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  • Duncan Evans

Random Acts of Kindness

I was working for a degree in procrastination but I kept putting it off.

Last week I was reminded to publish this post by the offer of a ‘free birthday gift’ from Marks & Spencers, thanks M&S.

Almost two years ago, I had to take a trip with my three children, then aged 1½ , 4 and 8 down from Newcastle to my parents in Derbyshire.  I’d lost my job (again), I needed money to help pay the bills before I started a new role with a new company and had sold my car to pay said bills.  WeBuyAnyCar had been very obliging and had taken my Mazda off my hands for a beneficial knock down price providing me with enough money to contribute about £400 to the joint account and enough cash for a small banger (part funded by my parents).

 The journey to Derbyshire was not without its incidents, as any parent juggling the needs of three young children will attest to.  Bus journey, to train journey, to WonderWagon journey (my sister’s car); I still wonder why she bought it.  Then to the familiar surroundings of my parents.  Strange when you have difficulties in life, good parents are always there, even if you might not always agree with them.  Philip Larkin (to paraphrase) wrote, ‘they f$#% you, your Mum and Dad, they don’t mean to but they do.  Some people with hang ups in life, or issues blame their parents, yet for most they were just simply trying their best.  There is no manual for parenting, no unilateral do this and ‘x’ will result, why?  We are all different, we all see, hear and experience  things through different filters and from alternate perspectives.  So the funding for the Seat Ibiza my Mum contributed towards was her just helping me, being there for me, doing her best.  Unfortunately, I hated that bloody car.  And what’s more I resented her helping me, I wanted to do it off my own back, to pick up the pieces myself.  To stoop with worn out tools and build ‘em up. Yes my favourite poem paraphrased again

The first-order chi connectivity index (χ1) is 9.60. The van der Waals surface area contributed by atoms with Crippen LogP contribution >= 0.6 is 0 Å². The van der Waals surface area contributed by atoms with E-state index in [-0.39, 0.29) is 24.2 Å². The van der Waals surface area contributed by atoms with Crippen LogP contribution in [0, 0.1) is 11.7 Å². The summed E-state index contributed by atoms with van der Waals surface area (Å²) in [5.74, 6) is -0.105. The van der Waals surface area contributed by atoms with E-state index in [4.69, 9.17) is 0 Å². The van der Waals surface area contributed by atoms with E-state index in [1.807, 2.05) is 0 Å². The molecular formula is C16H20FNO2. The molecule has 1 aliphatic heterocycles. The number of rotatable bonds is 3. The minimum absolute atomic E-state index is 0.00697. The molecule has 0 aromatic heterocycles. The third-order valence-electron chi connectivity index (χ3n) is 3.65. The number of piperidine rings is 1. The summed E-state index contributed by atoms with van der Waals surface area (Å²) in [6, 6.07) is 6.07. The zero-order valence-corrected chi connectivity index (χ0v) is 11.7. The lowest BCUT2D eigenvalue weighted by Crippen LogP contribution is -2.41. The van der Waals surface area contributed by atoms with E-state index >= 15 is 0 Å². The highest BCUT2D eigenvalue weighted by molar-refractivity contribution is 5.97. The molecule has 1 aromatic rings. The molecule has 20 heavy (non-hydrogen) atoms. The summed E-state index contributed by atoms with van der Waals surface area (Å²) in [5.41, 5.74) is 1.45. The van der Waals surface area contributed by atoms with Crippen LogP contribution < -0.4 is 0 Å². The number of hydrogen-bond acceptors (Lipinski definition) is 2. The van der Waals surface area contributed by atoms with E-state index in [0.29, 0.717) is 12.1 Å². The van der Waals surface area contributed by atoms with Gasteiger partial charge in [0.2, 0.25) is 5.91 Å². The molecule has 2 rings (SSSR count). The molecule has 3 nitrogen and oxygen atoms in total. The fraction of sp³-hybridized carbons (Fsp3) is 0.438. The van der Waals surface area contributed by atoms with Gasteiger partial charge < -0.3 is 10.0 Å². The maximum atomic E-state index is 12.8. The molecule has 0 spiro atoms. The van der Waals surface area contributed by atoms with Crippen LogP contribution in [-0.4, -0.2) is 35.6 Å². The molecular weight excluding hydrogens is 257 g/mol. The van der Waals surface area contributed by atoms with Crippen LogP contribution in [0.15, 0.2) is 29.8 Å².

A new beginning was required, at that point I was only six weeks without a drink and still adeptly counting bottles of wine in friends’ homes I visited.  I’d managed to find a job and to try to come up with a plan on how to ‘get better’, to change.  The look on our children’s faces when, on my birthday, we decided to explain that we were separating was painful, the ensuing thoughts of losing them, of not having regular contact, of having let them down because of my selfishness was somewhat uncomfortable.  I worried that my daughter might be helped to her Christening by someone else, that I’d be estranged from her and not be able to walk her down the aisle some day, that I might not be able to take Theo to his first football match or that Loic in the midst of everything (because he is so thoughtful) that he might get forgotten about.  Those thoughts have never gone away.  I still have a point to prove.  To no one but myself.  Consistency is the hardest thing, for you it appears easy, at least when I look at you, for me, hard.